Ford, who has been under pressure to resign since admitting last
week to smoking crack, used a typical mix of contriteness and angry
defiance during several public appearances Thursday. At a City
Council session, outraged councilors turned their backs on the mayor
each time he spoke and again called on him to step aside.
Ford said at a news conference that he didn't want to comment on the
particulars of the health care support he's receiving and asked for
privacy for his family.
With his wife at his side, Ford also apologized for using coarse
language to deny allegations that he once told a female staffer he
wanted to have oral sex with her.
Ford said he was pushed "over the line" by newly released court
documents that included allegations against him involving cocaine,
escorts and prostitution. He called the allegations "100 per cent
He said his integrity as a father and husband had been attacked,
prompting him to "see red."
"I acted on complete impulse in my remarks," Ford said.
Hours earlier, Ford had drawn gasps from shocked reporters with his
choice of words as he addressed the allegations about the oral sex
"I've never said that in my life to her, I would never do that,"
Ford said on live television.
The father of two school-age children said is "happily married" and
used crude language to say he gets enough satisfaction at home.
Ford also said he would take legal action against his former chief
of staff, Mark Towhey and two other aides over their interviews with
police that were detailed in court documents released Wednesday.
Ford did not specify what the aides might have said that was untrue.
He also said he would take action against a waiter who said he
believed Ford and a woman were snorting cocaine in a private room at
"I have to take legal action against the waiter who said I was doing
lines," he said. "Outright lies, that is not true."
The conservative Ford, 44, was elected in 2010 on a wave of
discontent from Toronto's outer suburbs over what voters considered
wasteful spending and elitist, downtown-centric politics at City
Hall. But his term has been consumed by revelations of bad behavior,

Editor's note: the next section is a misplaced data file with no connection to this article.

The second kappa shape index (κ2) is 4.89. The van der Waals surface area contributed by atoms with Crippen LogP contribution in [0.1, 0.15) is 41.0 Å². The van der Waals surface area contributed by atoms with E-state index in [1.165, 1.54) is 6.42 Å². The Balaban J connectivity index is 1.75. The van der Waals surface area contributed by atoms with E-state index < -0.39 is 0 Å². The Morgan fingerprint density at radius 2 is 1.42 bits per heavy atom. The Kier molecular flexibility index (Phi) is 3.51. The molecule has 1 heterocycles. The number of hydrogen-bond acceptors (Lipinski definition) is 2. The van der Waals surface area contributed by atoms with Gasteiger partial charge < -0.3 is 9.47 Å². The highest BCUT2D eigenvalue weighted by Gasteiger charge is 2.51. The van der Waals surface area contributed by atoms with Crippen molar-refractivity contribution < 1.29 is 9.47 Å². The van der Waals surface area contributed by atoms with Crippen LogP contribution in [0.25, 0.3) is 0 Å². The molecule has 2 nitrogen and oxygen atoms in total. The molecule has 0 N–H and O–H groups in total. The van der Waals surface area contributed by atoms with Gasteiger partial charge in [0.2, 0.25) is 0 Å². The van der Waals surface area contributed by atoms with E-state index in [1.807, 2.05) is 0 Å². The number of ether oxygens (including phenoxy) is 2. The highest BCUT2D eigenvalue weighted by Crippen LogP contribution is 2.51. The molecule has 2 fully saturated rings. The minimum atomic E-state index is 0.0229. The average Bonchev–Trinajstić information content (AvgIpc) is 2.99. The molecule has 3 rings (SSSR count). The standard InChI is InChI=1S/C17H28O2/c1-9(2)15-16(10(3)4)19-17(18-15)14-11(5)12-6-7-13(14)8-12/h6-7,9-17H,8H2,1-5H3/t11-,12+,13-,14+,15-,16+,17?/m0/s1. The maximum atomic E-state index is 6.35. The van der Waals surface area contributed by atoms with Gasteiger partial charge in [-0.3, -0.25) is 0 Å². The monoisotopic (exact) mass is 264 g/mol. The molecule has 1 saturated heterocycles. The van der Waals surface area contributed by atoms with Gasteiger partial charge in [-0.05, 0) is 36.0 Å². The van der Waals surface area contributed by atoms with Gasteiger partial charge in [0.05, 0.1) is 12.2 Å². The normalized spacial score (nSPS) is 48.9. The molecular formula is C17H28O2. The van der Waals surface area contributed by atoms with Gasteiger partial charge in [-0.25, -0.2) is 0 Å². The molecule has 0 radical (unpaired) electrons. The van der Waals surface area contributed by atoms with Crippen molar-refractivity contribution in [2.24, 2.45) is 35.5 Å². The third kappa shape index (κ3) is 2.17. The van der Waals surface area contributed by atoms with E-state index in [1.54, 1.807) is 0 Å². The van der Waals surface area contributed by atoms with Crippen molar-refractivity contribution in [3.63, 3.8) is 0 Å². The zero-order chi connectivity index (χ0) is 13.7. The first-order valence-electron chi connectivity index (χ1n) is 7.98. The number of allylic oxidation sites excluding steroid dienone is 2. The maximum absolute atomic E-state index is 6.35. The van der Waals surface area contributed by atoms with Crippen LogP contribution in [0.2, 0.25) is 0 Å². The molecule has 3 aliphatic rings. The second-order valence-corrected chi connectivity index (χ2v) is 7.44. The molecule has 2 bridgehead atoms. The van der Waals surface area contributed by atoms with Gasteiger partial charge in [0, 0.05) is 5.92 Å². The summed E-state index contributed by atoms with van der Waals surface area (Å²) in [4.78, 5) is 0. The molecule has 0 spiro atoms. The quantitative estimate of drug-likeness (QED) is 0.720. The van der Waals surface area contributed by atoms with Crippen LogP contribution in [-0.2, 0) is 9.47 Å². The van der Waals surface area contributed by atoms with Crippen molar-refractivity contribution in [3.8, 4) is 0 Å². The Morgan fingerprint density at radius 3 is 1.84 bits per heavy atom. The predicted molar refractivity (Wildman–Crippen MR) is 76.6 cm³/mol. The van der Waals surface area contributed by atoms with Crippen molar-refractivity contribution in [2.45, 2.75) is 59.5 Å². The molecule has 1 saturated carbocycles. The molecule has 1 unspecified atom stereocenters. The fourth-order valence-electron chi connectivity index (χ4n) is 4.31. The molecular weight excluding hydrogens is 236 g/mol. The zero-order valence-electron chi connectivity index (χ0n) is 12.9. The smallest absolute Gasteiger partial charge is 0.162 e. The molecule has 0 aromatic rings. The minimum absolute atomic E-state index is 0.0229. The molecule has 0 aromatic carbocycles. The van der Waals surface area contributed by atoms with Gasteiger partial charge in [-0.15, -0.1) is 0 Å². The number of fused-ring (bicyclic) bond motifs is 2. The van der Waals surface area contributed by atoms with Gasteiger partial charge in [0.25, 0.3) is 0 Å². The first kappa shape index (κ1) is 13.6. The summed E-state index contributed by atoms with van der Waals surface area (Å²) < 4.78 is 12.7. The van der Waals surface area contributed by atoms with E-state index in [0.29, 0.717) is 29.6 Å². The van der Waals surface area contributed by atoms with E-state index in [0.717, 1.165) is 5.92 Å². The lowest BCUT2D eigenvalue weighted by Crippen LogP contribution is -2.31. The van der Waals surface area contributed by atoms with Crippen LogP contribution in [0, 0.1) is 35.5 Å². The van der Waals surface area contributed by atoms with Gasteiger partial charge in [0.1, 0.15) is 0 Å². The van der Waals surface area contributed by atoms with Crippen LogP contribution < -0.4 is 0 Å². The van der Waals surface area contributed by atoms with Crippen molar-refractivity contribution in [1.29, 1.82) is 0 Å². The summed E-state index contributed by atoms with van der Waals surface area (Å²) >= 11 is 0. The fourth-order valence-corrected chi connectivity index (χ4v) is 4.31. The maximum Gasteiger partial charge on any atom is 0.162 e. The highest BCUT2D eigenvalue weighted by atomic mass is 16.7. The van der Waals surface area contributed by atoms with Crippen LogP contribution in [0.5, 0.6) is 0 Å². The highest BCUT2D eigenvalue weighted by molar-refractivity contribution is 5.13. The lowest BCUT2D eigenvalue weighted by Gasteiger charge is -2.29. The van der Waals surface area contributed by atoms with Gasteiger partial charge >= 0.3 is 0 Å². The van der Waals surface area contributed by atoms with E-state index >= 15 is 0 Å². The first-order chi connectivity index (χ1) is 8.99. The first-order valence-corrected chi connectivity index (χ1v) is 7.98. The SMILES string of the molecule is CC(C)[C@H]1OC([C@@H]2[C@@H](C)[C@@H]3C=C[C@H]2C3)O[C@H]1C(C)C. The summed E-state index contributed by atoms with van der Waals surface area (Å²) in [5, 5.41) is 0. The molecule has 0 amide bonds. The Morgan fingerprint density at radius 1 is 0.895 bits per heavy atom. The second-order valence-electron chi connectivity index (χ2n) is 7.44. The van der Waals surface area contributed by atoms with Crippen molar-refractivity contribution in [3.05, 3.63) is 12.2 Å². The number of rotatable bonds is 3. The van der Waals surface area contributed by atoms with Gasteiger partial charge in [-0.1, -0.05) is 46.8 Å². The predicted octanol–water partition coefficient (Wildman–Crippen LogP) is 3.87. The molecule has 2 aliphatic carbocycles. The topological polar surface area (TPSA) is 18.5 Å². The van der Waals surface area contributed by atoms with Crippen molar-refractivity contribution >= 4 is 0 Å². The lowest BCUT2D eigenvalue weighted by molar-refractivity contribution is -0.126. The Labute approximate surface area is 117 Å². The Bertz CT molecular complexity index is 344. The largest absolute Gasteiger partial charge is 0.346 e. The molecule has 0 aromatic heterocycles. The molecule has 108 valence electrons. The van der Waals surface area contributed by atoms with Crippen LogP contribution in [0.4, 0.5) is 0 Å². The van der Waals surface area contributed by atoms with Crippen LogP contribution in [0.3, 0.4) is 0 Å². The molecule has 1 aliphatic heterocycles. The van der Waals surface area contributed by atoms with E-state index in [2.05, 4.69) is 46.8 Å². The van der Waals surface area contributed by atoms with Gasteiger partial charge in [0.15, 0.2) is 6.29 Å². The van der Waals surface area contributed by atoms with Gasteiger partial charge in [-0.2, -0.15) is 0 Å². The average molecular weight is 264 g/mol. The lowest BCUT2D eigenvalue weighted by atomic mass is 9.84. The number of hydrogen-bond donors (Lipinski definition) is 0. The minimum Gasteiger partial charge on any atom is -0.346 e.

from the crack smoking to threatening to kill someone in a
videotaped, incoherent rant.
The court documents released Wednesday are part of a drug case
against Ford's friend and occasional driver. Police interviews with
Ford's ex-staffers revealed their concerns about his drug use and
drunk driving, with one staffer alleging another staffer saw Ford
"impaired, driving very fast," and frightening the female staffer
who was in the car with him
[to top of second column]
In another incident, Ford was described by a former staff member as
being "very inebriated, verbally abusive and inappropriate with" a
female staff member on St. Patrick's Day. Another former staffer
reported seeing the mayor drunk in his office about 15 to 20 times
in the year he worked for him.
Ford acknowledged to reporters that he might have consumed alcohol
while driving in the past. But he immediately went on the defense.
"I'm not perfect. Maybe you are but I'm not, OK?" he told
journalists. "I know none of you guys have ever had a drink and got
behind the wheel."
Later, many of Toronto's 44-member City Council turned their backs
as the mayor spoke about city affairs. An ardent football fan, Ford
wore a Toronto Argonauts football jersey and cowboy boots at the
session, prompting a protest from the team.
"These latest remarks, while wearing our team's jersey, are
particularly disappointing," the team said in a statement.
Ford later wore a suit and tie at the news conference where he
apologized for his crudeness.
The council voted overwhelmingly Wednesday to ask Ford to take a
leave of absence, but the motion was non-binding because the council
lacks the authority to force the mayor from office unless he is
convicted of a crime. The council is set to consider another motion
Friday to strip Ford of some of his powers.
"This is one of the most stubborn pig-headed people I think we have
ever seen. He seems to have no self-awareness, no core of moral
character. It is stunning, it is stunning" Councilor Janet Davis
Ontario Premier Kathleen Wynne said Thursday that the provincial
government would be willing to step in and approve legislation to
remove the mayor, but only if the council voted unanimously to seek
that step and parties in the provincial legislature supported it.
"The things that we are hearing and seeing about Mayor Rob Ford are
truly disturbing," Wynne said. But she added, the last thing "this
terrible situation needs is an overlay of partisan politics."
City Councilor Denzil Minnan-Wong had considered introducing a
motion asking the province to intervene but decided against it
because of lack of support from councilors who feared setting a
Press; ROB GILLIES]
Copyright 2013 The Associated
Press. All rights reserved. This material may not be published,
broadcast, rewritten or redistributed.